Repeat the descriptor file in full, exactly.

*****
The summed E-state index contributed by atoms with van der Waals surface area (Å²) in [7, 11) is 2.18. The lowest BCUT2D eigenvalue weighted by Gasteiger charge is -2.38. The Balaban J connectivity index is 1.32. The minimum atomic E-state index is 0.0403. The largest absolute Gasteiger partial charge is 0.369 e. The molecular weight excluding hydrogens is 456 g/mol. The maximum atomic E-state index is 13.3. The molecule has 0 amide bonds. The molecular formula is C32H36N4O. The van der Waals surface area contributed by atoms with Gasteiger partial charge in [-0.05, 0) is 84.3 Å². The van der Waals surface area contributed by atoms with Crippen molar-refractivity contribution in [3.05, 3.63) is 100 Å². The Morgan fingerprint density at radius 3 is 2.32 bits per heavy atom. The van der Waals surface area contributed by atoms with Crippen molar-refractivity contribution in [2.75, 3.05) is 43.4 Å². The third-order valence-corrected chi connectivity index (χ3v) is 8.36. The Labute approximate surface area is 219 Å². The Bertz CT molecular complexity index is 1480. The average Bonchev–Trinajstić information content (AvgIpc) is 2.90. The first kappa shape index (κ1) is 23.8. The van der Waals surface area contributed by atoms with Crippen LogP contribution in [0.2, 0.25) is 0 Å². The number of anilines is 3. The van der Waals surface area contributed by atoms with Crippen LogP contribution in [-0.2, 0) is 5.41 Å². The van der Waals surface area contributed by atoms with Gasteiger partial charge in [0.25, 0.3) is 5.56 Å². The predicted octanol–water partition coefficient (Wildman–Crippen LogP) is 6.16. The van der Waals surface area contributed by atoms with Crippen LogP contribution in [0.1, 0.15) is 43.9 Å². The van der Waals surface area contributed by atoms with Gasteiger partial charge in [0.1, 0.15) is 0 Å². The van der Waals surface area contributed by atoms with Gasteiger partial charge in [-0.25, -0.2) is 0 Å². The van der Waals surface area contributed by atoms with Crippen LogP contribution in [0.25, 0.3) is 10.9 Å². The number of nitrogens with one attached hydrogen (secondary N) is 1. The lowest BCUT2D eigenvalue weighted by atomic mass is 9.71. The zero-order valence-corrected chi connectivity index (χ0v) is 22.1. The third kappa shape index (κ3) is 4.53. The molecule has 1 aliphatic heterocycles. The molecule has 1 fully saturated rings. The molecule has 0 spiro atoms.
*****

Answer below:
The summed E-state index contributed by atoms with van der Waals surface area (Å²) in [7, 11) is 2.18. The lowest BCUT2D eigenvalue weighted by Gasteiger charge is -2.38. The Balaban J connectivity index is 1.32. The minimum atomic E-state index is 0.0403. The largest absolute Gasteiger partial charge is 0.369 e. The molecular weight excluding hydrogens is 456 g/mol. The maximum atomic E-state index is 13.3. The molecule has 0 amide bonds. The molecular formula is C32H36N4O. The van der Waals surface area contributed by atoms with Gasteiger partial charge in [-0.05, 0) is 84.3 Å². The van der Waals surface area contributed by atoms with Crippen molar-refractivity contribution in [3.05, 3.63) is 100 Å². The Morgan fingerprint density at radius 3 is 2.32 bits per heavy atom. The van der Waals surface area contributed by atoms with Crippen molar-refractivity contribution in [2.75, 3.05) is 43.4 Å². The third-order valence-corrected chi connectivity index (χ3v) is 8.36. The Labute approximate surface area is 219 Å². The Bertz CT molecular complexity index is 1480. The average Bonchev–Trinajstić information content (AvgIpc) is 2.90. The first kappa shape index (κ1) is 23.8. The van der Waals surface area contributed by atoms with Crippen LogP contribution in [0.2, 0.25) is 0 Å². The number of anilines is 3. The van der Waals surface area contributed by atoms with Crippen LogP contribution in [-0.2, 0) is 5.41 Å². The van der Waals surface area contributed by atoms with Gasteiger partial charge in [0.25, 0.3) is 5.56 Å². The predicted octanol–water partition coefficient (Wildman–Crippen LogP) is 6.16. The van der Waals surface area contributed by atoms with Crippen LogP contribution in [0.1, 0.15) is 43.9 Å². The van der Waals surface area contributed by atoms with Gasteiger partial charge in [0.1, 0.15) is 0 Å². The van der Waals surface area contributed by atoms with Gasteiger partial charge in [-0.25, -0.2) is 0 Å². The van der Waals surface area contributed by atoms with Crippen LogP contribution in [0.25, 0.3) is 10.9 Å². The number of nitrogens with one attached hydrogen (secondary N) is 1. The lowest BCUT2D eigenvalue weighted by atomic mass is 9.71. The zero-order valence-corrected chi connectivity index (χ0v) is 22.1. The third kappa shape index (κ3) is 4.53. The molecule has 1 aliphatic heterocycles. The molecule has 1 fully saturated rings. The molecule has 0 spiro atoms.